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Proceedings Paper

Toward a real-time positioning system for a portable EMI sensor
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Paper Abstract

The Portable Decoupled Electromagnetic Induction Sensor (Pedemis) is a new instrument designed to provide diverse, high-quality data for detection and discrimination of unexploded ordnance in rocky, treed, or otherwise forbidding terrain. It consists of a square array of nine transmitters and a similar arrangement of receivers that measure all three vector components of the time-dependent magnetic field at nine different locations. The receiver assembly can be fixed to the transmitters or detached from them for enhanced flexibility and convenience. The latter mode requires a positioning system that finds the location of the receivers with respect to the transmitters at any time without hampering portability or requiring communication with outside agents (which may be precluded by field conditions). The current system examines the primary field during the transmitters’ on-time phase and optimizes to find the location at which it is most likely to obtain the combination of measured values. We have developed an algorithm that computes mutual inductances analytically and exploits their geometric information to predict location. The method does full justice to Faraday’s Law from the start and incorporates the fine structure of both transmitters and receivers; it is exact and involves only elementary functions, making it unnecessary to set up and monitor approximations and guaranteeing robustness and stability everywhere; it uses a fraction of the memory and is orders-of-magnitude faster than methods based on numerical quadrature. We have tested the algorithm on the current Pedemis prototype and have obtained encouraging results which we summarize in this paper.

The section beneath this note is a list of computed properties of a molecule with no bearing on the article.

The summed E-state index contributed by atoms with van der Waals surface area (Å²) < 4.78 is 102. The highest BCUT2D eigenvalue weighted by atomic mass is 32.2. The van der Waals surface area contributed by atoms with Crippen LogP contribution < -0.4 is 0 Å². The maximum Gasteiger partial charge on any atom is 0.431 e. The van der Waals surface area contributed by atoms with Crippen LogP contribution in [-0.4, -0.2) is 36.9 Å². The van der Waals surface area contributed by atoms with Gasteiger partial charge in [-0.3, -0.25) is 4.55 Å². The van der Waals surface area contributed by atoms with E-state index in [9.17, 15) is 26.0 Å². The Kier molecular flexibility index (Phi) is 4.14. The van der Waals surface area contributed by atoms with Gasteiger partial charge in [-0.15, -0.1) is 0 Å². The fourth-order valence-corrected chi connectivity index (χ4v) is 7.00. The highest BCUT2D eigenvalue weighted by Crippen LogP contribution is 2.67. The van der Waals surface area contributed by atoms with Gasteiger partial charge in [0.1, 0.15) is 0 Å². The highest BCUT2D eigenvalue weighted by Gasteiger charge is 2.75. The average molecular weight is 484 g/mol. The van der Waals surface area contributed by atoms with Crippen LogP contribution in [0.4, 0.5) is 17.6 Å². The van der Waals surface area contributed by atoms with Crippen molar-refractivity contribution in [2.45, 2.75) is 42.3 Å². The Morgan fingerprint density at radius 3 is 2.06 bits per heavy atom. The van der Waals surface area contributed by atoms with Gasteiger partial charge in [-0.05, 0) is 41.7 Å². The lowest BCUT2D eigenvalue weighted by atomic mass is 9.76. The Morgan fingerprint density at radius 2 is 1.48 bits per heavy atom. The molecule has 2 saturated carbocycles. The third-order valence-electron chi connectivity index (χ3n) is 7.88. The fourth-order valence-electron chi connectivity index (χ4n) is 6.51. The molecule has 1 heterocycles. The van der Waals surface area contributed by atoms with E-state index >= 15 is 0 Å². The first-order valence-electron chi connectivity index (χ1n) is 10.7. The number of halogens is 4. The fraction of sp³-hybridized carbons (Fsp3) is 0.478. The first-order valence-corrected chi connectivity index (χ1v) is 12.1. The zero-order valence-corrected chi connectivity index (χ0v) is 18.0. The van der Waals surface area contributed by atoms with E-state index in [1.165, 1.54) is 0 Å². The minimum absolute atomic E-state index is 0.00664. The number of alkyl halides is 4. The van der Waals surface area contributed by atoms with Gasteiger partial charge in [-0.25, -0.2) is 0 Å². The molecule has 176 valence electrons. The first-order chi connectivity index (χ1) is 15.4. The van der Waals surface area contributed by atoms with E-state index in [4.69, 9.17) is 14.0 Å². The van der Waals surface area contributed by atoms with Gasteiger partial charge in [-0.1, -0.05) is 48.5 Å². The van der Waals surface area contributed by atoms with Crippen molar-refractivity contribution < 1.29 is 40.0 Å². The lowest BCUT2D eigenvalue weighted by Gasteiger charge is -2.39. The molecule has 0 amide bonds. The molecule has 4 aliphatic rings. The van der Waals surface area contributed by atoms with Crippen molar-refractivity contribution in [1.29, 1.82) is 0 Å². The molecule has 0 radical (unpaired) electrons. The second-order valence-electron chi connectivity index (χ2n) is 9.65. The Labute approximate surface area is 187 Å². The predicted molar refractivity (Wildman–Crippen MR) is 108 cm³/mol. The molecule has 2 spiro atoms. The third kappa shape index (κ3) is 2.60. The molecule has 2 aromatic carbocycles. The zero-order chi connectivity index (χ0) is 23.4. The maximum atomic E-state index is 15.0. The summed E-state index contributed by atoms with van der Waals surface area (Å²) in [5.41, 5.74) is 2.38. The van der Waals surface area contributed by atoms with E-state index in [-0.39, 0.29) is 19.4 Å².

Paper Details

Date Published: 7 June 2013
PDF: 10 pages
Proc. SPIE 8709, Detection and Sensing of Mines, Explosive Objects, and Obscured Targets XVIII, 870902 (7 June 2013); doi: 10.1117/12.2016245
Show Author Affiliations
Juan Pablo Fernández, Thayer School of Engineering at Dartmouth (United States)
Benjamin Barrowes, Thayer School of Engineering at Dartmouth (United States)
U.S. Army Engineer Research and Development Ctr. (United States)
Kevin O'Neill, Thayer School of Engineering at Dartmouth (United States)
U.S. Army Engineer Research and Development Ctr. (United States)
Irma Shamatava, Thayer School of Engineering at Dartmouth (United States)
Fridon Shubitidze, Thayer School of Engineering at Dartmouth (United States)


Published in SPIE Proceedings Vol. 8709:
Detection and Sensing of Mines, Explosive Objects, and Obscured Targets XVIII
J. Thomas Broach; Jason C. Isaacs, Editor(s)

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